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New York Times Won’t Address Paterson Rumors

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In the Sunday edition of The New York Times, Clark Hoyt fumed about the nature of salacious rumor-mongering about the alleged sex scandal his paper was assumed to be writing about New York Governor David Paterson. From John Koblin at The New York Observer to the front-page of The New York Post, the story so saturated in this month’s news cycle that Paterson himself had to address the issue in a conference. Now the Times is taking an official stance on the subject: “No comment.”


According to Hoyt, when feeling the pressure from both friends and political enemies of Paterson to issue some sort of statement on the article they may or may not be writing, NYT Executive Editor Bill Keller said:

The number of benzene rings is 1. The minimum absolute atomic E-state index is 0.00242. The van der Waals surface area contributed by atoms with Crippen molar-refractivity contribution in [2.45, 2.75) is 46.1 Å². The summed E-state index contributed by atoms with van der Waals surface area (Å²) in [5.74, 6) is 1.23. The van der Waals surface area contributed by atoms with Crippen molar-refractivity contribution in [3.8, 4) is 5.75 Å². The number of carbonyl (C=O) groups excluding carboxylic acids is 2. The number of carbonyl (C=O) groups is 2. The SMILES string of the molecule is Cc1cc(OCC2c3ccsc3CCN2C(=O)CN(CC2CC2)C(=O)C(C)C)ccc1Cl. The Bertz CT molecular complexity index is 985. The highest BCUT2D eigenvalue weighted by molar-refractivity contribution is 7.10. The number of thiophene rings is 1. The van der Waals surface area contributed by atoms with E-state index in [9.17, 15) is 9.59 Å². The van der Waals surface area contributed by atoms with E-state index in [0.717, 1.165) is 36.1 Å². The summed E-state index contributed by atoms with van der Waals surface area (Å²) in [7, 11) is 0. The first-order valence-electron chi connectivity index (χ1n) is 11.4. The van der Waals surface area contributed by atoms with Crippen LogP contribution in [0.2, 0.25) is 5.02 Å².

For The Times to issue a statement saying, ‘We are not investigating rumors about the sex life or drug use or financial shenanigans of Public Figure X’ doesn’t clear the good name of Public Figure X. It simply announces that we’ve heard the rumors and for some reason chose not to look into them.”

So, Hoyt asks, “Does a newspaper have an obligation to address other people’s scuttlebutt about its reporting?” Despite it’s objections to the contrary, it apparently does…why else would this article be written in the first place if not to address the fact of “the rumor” that New York City’s governor had an illicit affair? But even if the Times did start the fire, they certainly aren’t going to take credit for it: hence the name of Hoyt’s piece, “Somebody Else’s Rumor.”

Read More: Somebody Else’s Rumor — New York Times

Previously: No News Means Fake News

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